5 Things You Need to Consider When Converting an Attic or Basement
For most homes, the attic and basement remain unfinished once the home is built. The problem is, this can amount to a lot of unused space and the homebuyer not getting the best value for their money.
One way to reclaim the space and get the most value out of it is to turn an empty attic or basement into livable space. Whether you want to add another bedroom to your home, an exercise room, a home office, or something else altogether, utilizing this space and making it a functional part of your home not only adds market value to your home, but it also ensures your home is being used to its full potential.
Here are five things you need to consider before taking the DIY approach to turning unused space in your home into livable space.
Have Your Home Inspected by a Professional Builder
Occasionally, turning unused space into livable space can require some changes in the home. Therefore, you should consult a professional builder and have him or her inspect your home to make sure your project won’t require any structural changes to the building. They will also be able to tell you if the height, width, and floor space are within the local building code’s requirements.
Support Will Be Needed
Most attics aren’t designed to be living spaces when they are originally constructed. As a result, your attic floor may not be able to support the extra weight being demanded of it. You should expect to have to add additional floor supports if you want the attic to be anything other than an attic. Anytime you add supports, they will need to meet local building codes, so the professional you hire to check your home should also be able to help you learn more about what’s needed in this regard.
Entry and Exit Points
Both the attic and the basement will need a means of entry and exit. It’s especially important to consider the exit because the occupant will need a means of getting out of the home if there is a fire or other emergency. For the attic, there are plenty of products available that can help one escape the home via an attic window. In the basement, you will have to install an external door if there isn’t already one there.
Determine the Room’s Use and Start Planning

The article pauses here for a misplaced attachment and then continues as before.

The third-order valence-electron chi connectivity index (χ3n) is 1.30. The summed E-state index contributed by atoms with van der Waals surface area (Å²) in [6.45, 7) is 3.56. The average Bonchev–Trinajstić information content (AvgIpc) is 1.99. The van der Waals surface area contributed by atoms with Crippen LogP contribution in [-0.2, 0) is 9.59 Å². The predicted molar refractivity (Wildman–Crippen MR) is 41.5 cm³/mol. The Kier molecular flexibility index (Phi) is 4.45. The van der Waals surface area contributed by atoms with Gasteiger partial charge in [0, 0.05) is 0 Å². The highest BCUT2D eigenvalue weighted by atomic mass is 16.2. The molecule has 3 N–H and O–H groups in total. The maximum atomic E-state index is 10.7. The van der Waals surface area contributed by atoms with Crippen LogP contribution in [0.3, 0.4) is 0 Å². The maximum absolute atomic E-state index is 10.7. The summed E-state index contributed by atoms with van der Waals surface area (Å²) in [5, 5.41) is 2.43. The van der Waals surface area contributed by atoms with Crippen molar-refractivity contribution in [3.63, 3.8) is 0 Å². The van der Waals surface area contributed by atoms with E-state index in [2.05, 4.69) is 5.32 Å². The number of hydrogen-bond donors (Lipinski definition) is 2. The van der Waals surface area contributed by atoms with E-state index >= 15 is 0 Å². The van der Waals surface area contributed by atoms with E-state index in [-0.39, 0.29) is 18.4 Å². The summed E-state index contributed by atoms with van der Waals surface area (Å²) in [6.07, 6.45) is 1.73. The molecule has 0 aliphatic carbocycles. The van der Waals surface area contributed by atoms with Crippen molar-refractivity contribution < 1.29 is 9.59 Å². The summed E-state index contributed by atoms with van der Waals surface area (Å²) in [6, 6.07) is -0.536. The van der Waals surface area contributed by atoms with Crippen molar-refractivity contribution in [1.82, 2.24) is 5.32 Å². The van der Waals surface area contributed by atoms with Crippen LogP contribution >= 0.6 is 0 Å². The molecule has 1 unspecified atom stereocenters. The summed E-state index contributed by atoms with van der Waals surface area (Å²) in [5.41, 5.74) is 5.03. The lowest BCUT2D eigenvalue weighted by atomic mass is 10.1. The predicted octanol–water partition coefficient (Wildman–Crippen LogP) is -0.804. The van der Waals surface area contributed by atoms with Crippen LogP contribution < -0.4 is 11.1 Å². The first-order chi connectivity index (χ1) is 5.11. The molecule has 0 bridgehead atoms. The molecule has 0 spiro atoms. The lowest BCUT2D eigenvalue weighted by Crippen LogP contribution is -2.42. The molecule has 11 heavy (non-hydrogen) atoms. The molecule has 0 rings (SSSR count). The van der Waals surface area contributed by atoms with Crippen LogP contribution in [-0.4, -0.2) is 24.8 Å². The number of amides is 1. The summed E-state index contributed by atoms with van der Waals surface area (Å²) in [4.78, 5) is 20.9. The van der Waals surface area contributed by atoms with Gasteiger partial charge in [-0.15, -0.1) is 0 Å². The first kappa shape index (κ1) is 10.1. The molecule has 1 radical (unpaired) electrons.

You should have an idea of what the space will be used for before you start the project. You should also have a vision for how you are going to organize the room, so you can make the very best use of every inch of floor space. Start planning early, so you have the time to adjust before the job is completed.
Moisture and Temperature Issues
Basements and attics are both known for having moisture and temperature issues. Attics can be brutally hot and humid in the summer and ice cold in the winter, while basements can be cold and damp all year round. You’re going to have to implement measures to ensure these factors don’t infringe on the finished room’s comfort level.
To do this, you will have to include a moisture barrier on the ceiling and walls of the attic or the floor and walls of the basement. You should also extend your home’s heating and cooling duct-work to condition the new space.
Converting Unused Space Into Livable Space Is a Big Job
Turning an unused space into livable space in a home is no small task. From installing insulation to running plumbing and electrical lines, a DIY home renovator needs to ensure the space is safe and up to code. You don’t want to do all the hard work only to fail inspection because you forgot a small detail.
Take your time, plan everything out, and learn your local building codes before you start. If any permits will be required, you need to ensure you purchase them before starting. As always, work safely and if you aren’t comfortable with something or unsure how it should be done, consult a professional.